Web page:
Ending a school year is like finishing a marathon. Having run a marathon, I can say running the last .2 of the 26.2 was the easiest. The miles at the beginning of the end - miles 20 through 26 - were the hardest. The same was true for me as I raced to the school year finish line. As in my marathon, the days and months at the beginning of the end of school - after spring vacation going forward - were my most challenging. I was quite sure, at times, that I couldn't run one more mile. But I did. I finished. And so did my students. Together, we crossed that finish line - a little tired and out of breath - but feeling accomplished. Happy. And already planning for the next marathon.
Just as it was an end for all of us, the next year's beginning appeared on the road just up ahead. Rising like a new hill to climb, we could see it, my students and I, so we paused a moment - neither here, nor there - looking back and looking forward. Looking back, I wanted us to reflect on the year's learning as writers. Looking forward, I wanted us to dream.
Borrowing a thought from William Zinsser, I asked my students to write a reflective letter about writing well. Some 5th grade thoughts on writing well:
I now know that grammar is important, but writing is from the heart. ~MI
I learned that writing can be sloppy, that stories can be messy in your writer's notebook, that a writer's notebook is a place to feel free. ~DN
This year what helped me write well was when I got home I would think about what I wrote that day and what I would do the next day. ~CJ
This year I learned that if the writer has feelings, the reader has feelings. ~ SJ
What helped me write well this year was bouncing ideas off somebody. It helped me get some of the bad ideas out and then the good ideas started coming. ~LK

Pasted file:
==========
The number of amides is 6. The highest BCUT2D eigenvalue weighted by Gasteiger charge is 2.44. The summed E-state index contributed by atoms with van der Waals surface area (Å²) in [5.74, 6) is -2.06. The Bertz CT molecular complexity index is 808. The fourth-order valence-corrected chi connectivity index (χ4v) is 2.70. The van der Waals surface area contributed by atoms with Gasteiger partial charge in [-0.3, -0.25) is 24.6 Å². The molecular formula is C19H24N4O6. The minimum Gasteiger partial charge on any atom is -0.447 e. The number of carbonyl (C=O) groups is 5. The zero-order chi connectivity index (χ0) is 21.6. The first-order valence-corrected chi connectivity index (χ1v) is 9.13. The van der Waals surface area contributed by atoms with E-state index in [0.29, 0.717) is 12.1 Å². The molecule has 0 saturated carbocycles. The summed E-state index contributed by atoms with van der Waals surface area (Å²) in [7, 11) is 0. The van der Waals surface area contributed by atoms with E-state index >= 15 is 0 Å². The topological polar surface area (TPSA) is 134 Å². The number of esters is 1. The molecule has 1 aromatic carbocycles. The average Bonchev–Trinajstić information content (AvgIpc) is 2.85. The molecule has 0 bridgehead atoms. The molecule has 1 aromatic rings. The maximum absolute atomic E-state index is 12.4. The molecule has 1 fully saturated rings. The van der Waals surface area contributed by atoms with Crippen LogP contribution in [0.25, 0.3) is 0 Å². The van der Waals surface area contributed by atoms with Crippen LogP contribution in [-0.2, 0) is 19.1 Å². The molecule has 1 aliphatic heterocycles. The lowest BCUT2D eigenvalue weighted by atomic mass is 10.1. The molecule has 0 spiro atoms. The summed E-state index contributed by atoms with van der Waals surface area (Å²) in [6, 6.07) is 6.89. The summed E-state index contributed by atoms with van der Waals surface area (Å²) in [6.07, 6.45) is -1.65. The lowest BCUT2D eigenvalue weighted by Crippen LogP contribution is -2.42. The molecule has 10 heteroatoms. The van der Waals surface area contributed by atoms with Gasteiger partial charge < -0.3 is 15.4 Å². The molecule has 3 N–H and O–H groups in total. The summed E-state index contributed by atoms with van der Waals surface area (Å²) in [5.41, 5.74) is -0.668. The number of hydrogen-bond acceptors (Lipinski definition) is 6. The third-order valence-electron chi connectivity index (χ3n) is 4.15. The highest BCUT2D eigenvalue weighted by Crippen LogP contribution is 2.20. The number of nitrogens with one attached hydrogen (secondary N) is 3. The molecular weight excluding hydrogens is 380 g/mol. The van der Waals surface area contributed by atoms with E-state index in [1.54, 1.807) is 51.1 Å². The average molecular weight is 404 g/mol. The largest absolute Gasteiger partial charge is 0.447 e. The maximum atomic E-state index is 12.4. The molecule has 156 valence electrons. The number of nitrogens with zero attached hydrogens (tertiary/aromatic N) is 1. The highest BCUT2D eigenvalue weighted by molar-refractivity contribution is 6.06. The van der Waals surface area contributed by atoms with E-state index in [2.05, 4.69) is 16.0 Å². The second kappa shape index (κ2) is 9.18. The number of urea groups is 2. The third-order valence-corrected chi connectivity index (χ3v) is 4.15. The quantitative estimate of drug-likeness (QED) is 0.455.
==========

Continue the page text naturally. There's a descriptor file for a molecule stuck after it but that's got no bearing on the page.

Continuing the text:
The thing that helped me as a writer this year is to take a break from a piece and then an idea will come. ~CB
What helped me write well this year? The confidence and courage writers gave me. ~AB
I believe in the power of positive thought. We are what we think. We become what we think. I believe in self-actualization. Having been trained in Responsive Classroom, we begin every school year reflecting on our hopes and dreams. This was the first year I ended the school year dreaming and hoping.
"What a man can be, he must be. This need we may call self-actualization...It refers to the desire for self-fulfillment, namely, to the tendency for him to become actualized in what he is potentially. This tendency might be phrased as the desire to become more and more what one is, to become everything that one is capable of becoming." ~Abraham Maslow
I credit my colleague, Becky, with the idea for creating dream boards. She came to me in late February with a flyer for a dream board workshop. I contacted the presenter. Didn't hear back until months later and by that time, the end of the year was on the horizon and I knew I could do this with my students on our own.
|My Own Dream Board|
We spent three gloriously messy days surrounded by paint, glue, and magazine clippings. Pom poms, ric rac, ribbon, glitter, stickers, burlap, and buttons gave texture and depth to our dreams. Teachers dream boarded alongside students. Academic goal words like: ASK, CONFIDENCE, MAKE MISTAKES, ORGANIZE and STRESS LESS appeared on the boards around me. Stuck in puddles of glue right alongside were interest words like SPORTS, ROCKS, NATURE, and HORSES. My students continued to write using an almost Found Poetry technique and remembered to feel with words like LOVE, PASSION, HEART, FAMILY, and DREAM peppering the paint.
We ended our year by dreaming about future beginnings.
Maybe endings aren't like periods at the end of a sentence. Maybe they're like commas. A pause, not a stop. Maybe an ending is more like moment of reflective thought as we stand there on our life's path - looking back, looking forward - and walking ahead into another dream's beginning.